Unholy Democracy in Israel:
Israelis Prepare to Elect a New Government
February 6, 2009 - Audio, 10.75 MIN
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At this stage the outcome is far from certain. There is a lot of activity going on both publicly and behind the scenes. We are very interested in this activity. Not because we take any part in politics or favour one party over another, but because we know that God is working out His purpose in the real political world. As the prophet Daniel wrote:
EXTRA this week!
Bible in the news presents a special half-hour interview by Paul Billington with Yishai Fleisher recorded at Israel National Radio in Bethel Israel. Click here for the MP3.
From Jerusalem, Israel, this is Paul Billington bringing you the Bible in the News just a few days before the election of a new government in this Land of the Bible. The democratic process is in full swing here as candidates make their pre-election promises, and as the people decide who they want in power.
“This matter is by the decree of the watchers, and the demand by the word of the holy ones: to the intent that the living may know that the most High ruleth in the kingdom of men, and giveth it to whomsoever he will, and setteth up over it the basest of men.”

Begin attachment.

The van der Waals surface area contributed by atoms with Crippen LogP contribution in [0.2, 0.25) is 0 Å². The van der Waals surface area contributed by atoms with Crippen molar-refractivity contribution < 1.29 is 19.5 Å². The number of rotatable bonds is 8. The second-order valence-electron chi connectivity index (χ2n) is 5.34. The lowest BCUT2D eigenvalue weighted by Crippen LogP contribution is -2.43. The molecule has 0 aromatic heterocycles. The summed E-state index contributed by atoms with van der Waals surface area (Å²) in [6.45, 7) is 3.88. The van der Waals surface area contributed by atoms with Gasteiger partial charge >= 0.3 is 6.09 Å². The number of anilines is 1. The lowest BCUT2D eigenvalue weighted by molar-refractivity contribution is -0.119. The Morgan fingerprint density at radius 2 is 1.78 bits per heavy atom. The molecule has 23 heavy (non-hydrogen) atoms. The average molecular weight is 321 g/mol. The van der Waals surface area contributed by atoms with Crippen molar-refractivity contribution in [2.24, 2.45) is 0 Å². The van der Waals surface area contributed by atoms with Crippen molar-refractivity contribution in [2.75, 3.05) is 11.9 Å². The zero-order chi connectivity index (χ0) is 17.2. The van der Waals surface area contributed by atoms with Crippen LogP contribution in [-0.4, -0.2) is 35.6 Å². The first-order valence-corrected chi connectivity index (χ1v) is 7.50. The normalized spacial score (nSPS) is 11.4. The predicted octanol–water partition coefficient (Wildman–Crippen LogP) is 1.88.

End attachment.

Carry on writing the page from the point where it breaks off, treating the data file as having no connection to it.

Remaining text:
So we have spent several days talking to people, attending political meetings and rallies, and comparing what we see and hear with the words of the prophets and the principles of Bible Truth.
Democracy in Israel--that is to say, the will of the people--has a long history. It has usually produced leaders and policies that have been opposed to the ways of God. The people murmured against Moses and rebelled. They chose king Saul rather than Samuel and the rule of God (1 Samuel 8:7). They wanted to be like all the nations. It was the democratic voice that demanded Barabbas, that was stirred up so as to reject Jesus and to clamour for his death. No; democracy does not have a good record in Israel!
On Thursday evening we went to hear Benjamin Netanyahu make his promises to the people. He is leading in the polls, but only just. This is what he said:
"We have to fight for Zionism. (Applause)